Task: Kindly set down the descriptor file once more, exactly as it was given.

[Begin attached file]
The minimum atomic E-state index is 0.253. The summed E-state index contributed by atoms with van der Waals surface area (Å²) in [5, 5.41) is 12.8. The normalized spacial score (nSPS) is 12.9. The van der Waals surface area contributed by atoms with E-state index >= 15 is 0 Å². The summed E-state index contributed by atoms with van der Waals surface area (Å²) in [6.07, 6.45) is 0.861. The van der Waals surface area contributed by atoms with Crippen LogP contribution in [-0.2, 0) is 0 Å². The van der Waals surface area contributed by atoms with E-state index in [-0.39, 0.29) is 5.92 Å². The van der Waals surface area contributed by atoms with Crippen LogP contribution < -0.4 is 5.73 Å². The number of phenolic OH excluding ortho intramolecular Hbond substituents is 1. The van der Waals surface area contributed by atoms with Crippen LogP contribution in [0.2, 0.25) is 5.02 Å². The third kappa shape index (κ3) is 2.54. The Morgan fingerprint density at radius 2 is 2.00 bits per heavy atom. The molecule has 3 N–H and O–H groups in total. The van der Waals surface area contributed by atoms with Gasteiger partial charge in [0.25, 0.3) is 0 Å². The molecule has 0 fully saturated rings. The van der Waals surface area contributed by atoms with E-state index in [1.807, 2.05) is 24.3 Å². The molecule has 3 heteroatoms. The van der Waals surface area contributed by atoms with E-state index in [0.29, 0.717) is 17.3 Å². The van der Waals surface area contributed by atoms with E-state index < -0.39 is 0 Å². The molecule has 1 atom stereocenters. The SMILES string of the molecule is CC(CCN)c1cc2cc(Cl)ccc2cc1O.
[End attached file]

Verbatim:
The minimum atomic E-state index is 0.253. The summed E-state index contributed by atoms with van der Waals surface area (Å²) in [5, 5.41) is 12.8. The normalized spacial score (nSPS) is 12.9. The van der Waals surface area contributed by atoms with E-state index >= 15 is 0 Å². The summed E-state index contributed by atoms with van der Waals surface area (Å²) in [6.07, 6.45) is 0.861. The van der Waals surface area contributed by atoms with Crippen LogP contribution in [-0.2, 0) is 0 Å². The van der Waals surface area contributed by atoms with E-state index in [-0.39, 0.29) is 5.92 Å². The van der Waals surface area contributed by atoms with Crippen LogP contribution < -0.4 is 5.73 Å². The number of phenolic OH excluding ortho intramolecular Hbond substituents is 1. The van der Waals surface area contributed by atoms with Crippen LogP contribution in [0.2, 0.25) is 5.02 Å². The third kappa shape index (κ3) is 2.54. The Morgan fingerprint density at radius 2 is 2.00 bits per heavy atom. The molecule has 3 N–H and O–H groups in total. The van der Waals surface area contributed by atoms with Gasteiger partial charge in [0.25, 0.3) is 0 Å². The molecule has 0 fully saturated rings. The van der Waals surface area contributed by atoms with E-state index in [1.807, 2.05) is 24.3 Å². The molecule has 3 heteroatoms. The van der Waals surface area contributed by atoms with E-state index in [0.29, 0.717) is 17.3 Å². The van der Waals surface area contributed by atoms with E-state index < -0.39 is 0 Å². The molecule has 1 atom stereocenters. The SMILES string of the molecule is CC(CCN)c1cc2cc(Cl)ccc2cc1O.